Whitney Biennial 2014

Solo en Inglès

Kids can hear directly from artists as they talk about the thoughts, processes, and ideas behind their work in the 2014 Whitney Biennial.

Dawoud Bey

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NARRATOR: Spend a few minutes looking closely at Dawoud Bey’s photographs. What do you notice about these people’s expressions? These photographs were inspired by an event that took place in Birmingham, Alabama in 1963, when six African American children and teenagers were killed in acts of racial violence. This event was so horrible that it helped to pass the Civil Rights Act of 1964, which outlawed discrimination. Bey, who is African American, said that he wanted to engage with this event that happened fifty years ago but that should never be forgotten. In 2012, he asked people from Birmingham to pose for the photographs. The kids you see here are the same age as the kids who were killed in Birmingham. The adults are the age that the kids would have been today, if they had lived.  By showing us pairs of older and younger people together, what does Bey want us to think about? 

A photograph of two women.

NARRATOR: Spend a few minutes looking closely at Dawoud Bey’s photographs. What do you notice about these people’s expressions? These photographs were inspired by an event that took place in Birmingham, Alabama in 1963, when six African American children and teenagers were killed in acts of racial violence. This event was so horrible that it helped to pass the Civil Rights Act of 1964, which outlawed discrimination. Bey, who is African American, said that he wanted to engage with this event that happened fifty years ago but that should never be forgotten. In 2012, he asked people from Birmingham to pose for the photographs. The kids you see here are the same age as the kids who were killed in Birmingham. The adults are the age that the kids would have been today, if they had lived.  By showing us pairs of older and younger people together, what does Bey want us to think about?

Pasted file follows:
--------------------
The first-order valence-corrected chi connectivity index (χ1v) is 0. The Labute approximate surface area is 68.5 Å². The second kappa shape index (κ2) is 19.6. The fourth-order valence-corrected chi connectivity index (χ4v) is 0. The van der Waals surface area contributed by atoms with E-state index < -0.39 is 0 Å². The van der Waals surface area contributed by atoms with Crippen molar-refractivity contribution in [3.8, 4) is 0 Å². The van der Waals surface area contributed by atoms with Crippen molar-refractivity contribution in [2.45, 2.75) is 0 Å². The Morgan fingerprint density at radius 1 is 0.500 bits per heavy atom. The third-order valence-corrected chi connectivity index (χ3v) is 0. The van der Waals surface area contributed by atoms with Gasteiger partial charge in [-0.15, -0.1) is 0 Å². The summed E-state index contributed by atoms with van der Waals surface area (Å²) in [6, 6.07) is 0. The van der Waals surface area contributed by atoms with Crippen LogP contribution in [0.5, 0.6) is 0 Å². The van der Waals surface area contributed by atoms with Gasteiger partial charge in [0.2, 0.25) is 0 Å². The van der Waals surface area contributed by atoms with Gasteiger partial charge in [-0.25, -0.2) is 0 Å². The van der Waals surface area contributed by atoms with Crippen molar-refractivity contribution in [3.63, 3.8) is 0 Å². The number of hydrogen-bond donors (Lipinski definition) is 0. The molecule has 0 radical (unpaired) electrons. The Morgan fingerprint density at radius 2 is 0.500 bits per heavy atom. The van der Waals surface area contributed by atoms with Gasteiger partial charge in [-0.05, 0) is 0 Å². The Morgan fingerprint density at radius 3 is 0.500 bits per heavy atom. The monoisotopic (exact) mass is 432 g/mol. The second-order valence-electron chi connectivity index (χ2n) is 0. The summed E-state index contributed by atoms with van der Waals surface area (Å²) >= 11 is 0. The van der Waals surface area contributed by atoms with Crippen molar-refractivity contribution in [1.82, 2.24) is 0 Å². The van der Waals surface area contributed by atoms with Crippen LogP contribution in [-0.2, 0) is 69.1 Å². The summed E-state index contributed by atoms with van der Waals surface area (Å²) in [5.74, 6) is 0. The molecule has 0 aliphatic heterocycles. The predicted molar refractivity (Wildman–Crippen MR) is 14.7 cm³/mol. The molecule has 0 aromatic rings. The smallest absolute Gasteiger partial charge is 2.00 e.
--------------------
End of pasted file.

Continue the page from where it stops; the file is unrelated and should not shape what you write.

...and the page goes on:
Dawoud Bey, Maxine Adams and Amelia Maxwell (from The Birmingham Project), 2012. Two pigmented inkjet prints mounted on dibond, 40 × 64 in. (101.6 × 162.6 cm) overall. Collection of the artist. © Dawoud Bey